Land is the focus of Jeremy Deller’s solo exhibition at The Modern Institute. By definition, land is used to describe great shared expanses: rural locations, countries, nations, even fantasy faraway places. On the other hand, land also determines areas of personal territory, property or estate. Through several correlated works Deller incites and celebrates our historical, political, social and cultural environment, drawing attention to events and individuals that form a part of it.
A painting on canvas hangs at the centre of the wall at the end of the gallery space, entitled ‘Monarchs of the Glen’, in reference to the famous 19th Century oil painting by Sir Edwin Landseer, which is currently on loan to National Museum of Scotland. Painted by Stuart Hughes, with whom Deller worked with on his British Pavilion exhibition ‘English Magic’ for the 55th Venice Biennale in 2013, Deller’s narrative fantasy ‘Monarchs of the Glen’ replaces the stag with the figure of Conservative MP and former Parliamentary Under-Secretary of State at the Department for the Environment, Food and Rural Affairs, Richard Benyon. Known for his part ownership of the De Beauvoir Estate in East London, his family company is currently involved in a managed eviction of the New Era estate in Hoxton, East London. Benyon is also strongly associated with shooting interests and owns both a pheasant shoot in Berkshire and the Glenmazeran Estate (a Grouse moor) in Inverness-shire. The painted figure here is laid out on the moor at the mercy of five raptors: Hen Harrier, Golden Eagle, Buzzard, Red Kite and the Peregrine Falcon, suggesting the revenge of nature on the huntsman. In 2012, Benyon is cited to have refused a request from Senior MP’s to ban the possession of the deadly poison Carbofuran, which is used to kill raptors. He has also suggested the trapping and re-nesting of buzzards due to their predation of pheasants.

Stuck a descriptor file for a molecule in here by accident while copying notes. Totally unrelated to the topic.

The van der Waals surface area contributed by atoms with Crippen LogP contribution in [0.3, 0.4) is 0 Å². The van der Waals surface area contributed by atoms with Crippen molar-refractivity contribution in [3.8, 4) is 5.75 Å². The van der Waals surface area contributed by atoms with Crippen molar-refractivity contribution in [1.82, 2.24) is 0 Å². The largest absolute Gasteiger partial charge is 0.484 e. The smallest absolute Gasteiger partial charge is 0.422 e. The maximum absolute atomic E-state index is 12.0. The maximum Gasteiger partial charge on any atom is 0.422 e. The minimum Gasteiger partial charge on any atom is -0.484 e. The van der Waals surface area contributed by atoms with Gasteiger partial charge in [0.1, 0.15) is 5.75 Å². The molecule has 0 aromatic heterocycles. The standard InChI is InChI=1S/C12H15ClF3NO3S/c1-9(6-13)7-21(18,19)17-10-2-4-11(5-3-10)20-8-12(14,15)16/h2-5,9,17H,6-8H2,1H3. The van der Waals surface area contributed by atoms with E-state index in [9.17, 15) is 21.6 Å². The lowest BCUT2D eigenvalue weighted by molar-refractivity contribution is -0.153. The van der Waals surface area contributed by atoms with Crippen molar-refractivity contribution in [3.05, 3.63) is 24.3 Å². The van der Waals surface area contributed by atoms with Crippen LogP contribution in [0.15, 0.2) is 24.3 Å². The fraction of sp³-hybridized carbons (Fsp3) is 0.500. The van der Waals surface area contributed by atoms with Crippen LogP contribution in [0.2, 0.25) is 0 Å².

Further works within the exhibition are shown to depict scenes of the Scottish landscape, from a series of photographic images taken on an uninvited walk onto the Glenmazeran Estate, to printed fabric beanbags from which the audience can watch Deller’s new film work. The work ‘Jill-Isle of Lewis, 2012’, is a short film of the artist, writer and performer Jill Smith, projected on to the surface of Dalbeattie granite. Previously known as Jill Bruce, formally one half of the performance art duo ‘Bruce Lacey and Jill Bruce’, she performed large-scale spectacular, ritual, ceremonial and elemental celebrations at outdoor venues in the 1970s and 80s. Jill now lives on the Isle of Lewis, and the film shows her walking amongst the prehistoric megalithic structure Callanish III (Cnoc Filibhir Bheag). This work forms links with Deller’s recent works ‘Sacrilege’ and the use of Neolithic arrows and axe heads, and his continued interweaving between the elemental and historic with popular expressions for the everyday, contemporary world.